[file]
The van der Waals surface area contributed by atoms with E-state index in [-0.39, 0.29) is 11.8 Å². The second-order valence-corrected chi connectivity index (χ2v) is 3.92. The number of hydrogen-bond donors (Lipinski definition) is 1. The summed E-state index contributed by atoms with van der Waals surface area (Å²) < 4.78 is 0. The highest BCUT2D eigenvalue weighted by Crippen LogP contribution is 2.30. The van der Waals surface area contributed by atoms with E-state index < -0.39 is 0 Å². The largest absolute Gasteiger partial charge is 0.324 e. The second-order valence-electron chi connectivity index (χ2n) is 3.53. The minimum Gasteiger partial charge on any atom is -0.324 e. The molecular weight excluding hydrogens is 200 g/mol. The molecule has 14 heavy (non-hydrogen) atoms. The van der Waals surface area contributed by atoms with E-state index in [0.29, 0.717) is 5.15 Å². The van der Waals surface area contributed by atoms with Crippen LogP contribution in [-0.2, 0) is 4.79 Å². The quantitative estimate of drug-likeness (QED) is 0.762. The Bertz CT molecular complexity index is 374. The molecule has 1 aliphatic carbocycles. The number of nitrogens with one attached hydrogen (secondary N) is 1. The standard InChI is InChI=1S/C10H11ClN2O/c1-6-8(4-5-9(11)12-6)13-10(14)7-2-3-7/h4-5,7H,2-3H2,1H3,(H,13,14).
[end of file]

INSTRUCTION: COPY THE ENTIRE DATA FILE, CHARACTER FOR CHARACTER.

The van der Waals surface area contributed by atoms with E-state index in [-0.39, 0.29) is 11.8 Å². The second-order valence-corrected chi connectivity index (χ2v) is 3.92. The number of hydrogen-bond donors (Lipinski definition) is 1. The summed E-state index contributed by atoms with van der Waals surface area (Å²) < 4.78 is 0. The highest BCUT2D eigenvalue weighted by Crippen LogP contribution is 2.30. The van der Waals surface area contributed by atoms with E-state index < -0.39 is 0 Å². The largest absolute Gasteiger partial charge is 0.324 e. The second-order valence-electron chi connectivity index (χ2n) is 3.53. The minimum Gasteiger partial charge on any atom is -0.324 e. The molecular weight excluding hydrogens is 200 g/mol. The molecule has 14 heavy (non-hydrogen) atoms. The van der Waals surface area contributed by atoms with E-state index in [0.29, 0.717) is 5.15 Å². The van der Waals surface area contributed by atoms with Crippen LogP contribution in [-0.2, 0) is 4.79 Å². The quantitative estimate of drug-likeness (QED) is 0.762. The Bertz CT molecular complexity index is 374. The molecule has 1 aliphatic carbocycles. The number of nitrogens with one attached hydrogen (secondary N) is 1. The standard InChI is InChI=1S/C10H11ClN2O/c1-6-8(4-5-9(11)12-6)13-10(14)7-2-3-7/h4-5,7H,2-3H2,1H3,(H,13,14).